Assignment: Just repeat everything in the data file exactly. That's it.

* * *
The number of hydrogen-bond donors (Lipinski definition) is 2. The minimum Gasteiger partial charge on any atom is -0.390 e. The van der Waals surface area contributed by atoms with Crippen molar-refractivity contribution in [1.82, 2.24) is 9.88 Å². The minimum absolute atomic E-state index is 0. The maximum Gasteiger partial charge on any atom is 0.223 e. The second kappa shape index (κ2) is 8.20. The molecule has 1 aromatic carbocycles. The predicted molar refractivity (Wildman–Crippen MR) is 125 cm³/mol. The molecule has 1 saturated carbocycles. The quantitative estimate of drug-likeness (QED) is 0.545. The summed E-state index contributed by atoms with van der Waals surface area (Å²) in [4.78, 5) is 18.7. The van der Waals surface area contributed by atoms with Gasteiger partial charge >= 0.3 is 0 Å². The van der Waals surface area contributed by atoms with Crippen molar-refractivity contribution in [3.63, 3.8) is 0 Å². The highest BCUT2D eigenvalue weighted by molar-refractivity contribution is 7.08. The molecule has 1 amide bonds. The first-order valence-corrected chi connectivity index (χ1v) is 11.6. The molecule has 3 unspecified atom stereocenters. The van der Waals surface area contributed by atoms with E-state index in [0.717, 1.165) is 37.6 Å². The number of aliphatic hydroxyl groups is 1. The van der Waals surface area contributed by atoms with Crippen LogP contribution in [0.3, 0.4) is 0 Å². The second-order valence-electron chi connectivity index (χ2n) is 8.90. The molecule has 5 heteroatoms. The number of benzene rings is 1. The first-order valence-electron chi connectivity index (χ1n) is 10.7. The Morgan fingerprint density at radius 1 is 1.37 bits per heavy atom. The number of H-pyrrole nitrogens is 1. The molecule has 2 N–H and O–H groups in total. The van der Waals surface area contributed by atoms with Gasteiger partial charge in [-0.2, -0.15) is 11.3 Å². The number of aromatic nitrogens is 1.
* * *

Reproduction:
The number of hydrogen-bond donors (Lipinski definition) is 2. The minimum Gasteiger partial charge on any atom is -0.390 e. The van der Waals surface area contributed by atoms with Crippen molar-refractivity contribution in [1.82, 2.24) is 9.88 Å². The minimum absolute atomic E-state index is 0. The maximum Gasteiger partial charge on any atom is 0.223 e. The second kappa shape index (κ2) is 8.20. The molecule has 1 aromatic carbocycles. The predicted molar refractivity (Wildman–Crippen MR) is 125 cm³/mol. The molecule has 1 saturated carbocycles. The quantitative estimate of drug-likeness (QED) is 0.545. The summed E-state index contributed by atoms with van der Waals surface area (Å²) in [4.78, 5) is 18.7. The van der Waals surface area contributed by atoms with Gasteiger partial charge >= 0.3 is 0 Å². The van der Waals surface area contributed by atoms with Crippen molar-refractivity contribution in [3.63, 3.8) is 0 Å². The highest BCUT2D eigenvalue weighted by molar-refractivity contribution is 7.08. The molecule has 1 amide bonds. The first-order valence-corrected chi connectivity index (χ1v) is 11.6. The molecule has 3 unspecified atom stereocenters. The van der Waals surface area contributed by atoms with E-state index in [0.717, 1.165) is 37.6 Å². The number of aliphatic hydroxyl groups is 1. The van der Waals surface area contributed by atoms with Crippen LogP contribution in [0.3, 0.4) is 0 Å². The second-order valence-electron chi connectivity index (χ2n) is 8.90. The molecule has 5 heteroatoms. The number of benzene rings is 1. The first-order valence-electron chi connectivity index (χ1n) is 10.7. The Morgan fingerprint density at radius 1 is 1.37 bits per heavy atom. The number of H-pyrrole nitrogens is 1. The molecule has 2 N–H and O–H groups in total. The van der Waals surface area contributed by atoms with Gasteiger partial charge in [-0.2, -0.15) is 11.3 Å². The number of aromatic nitrogens is 1.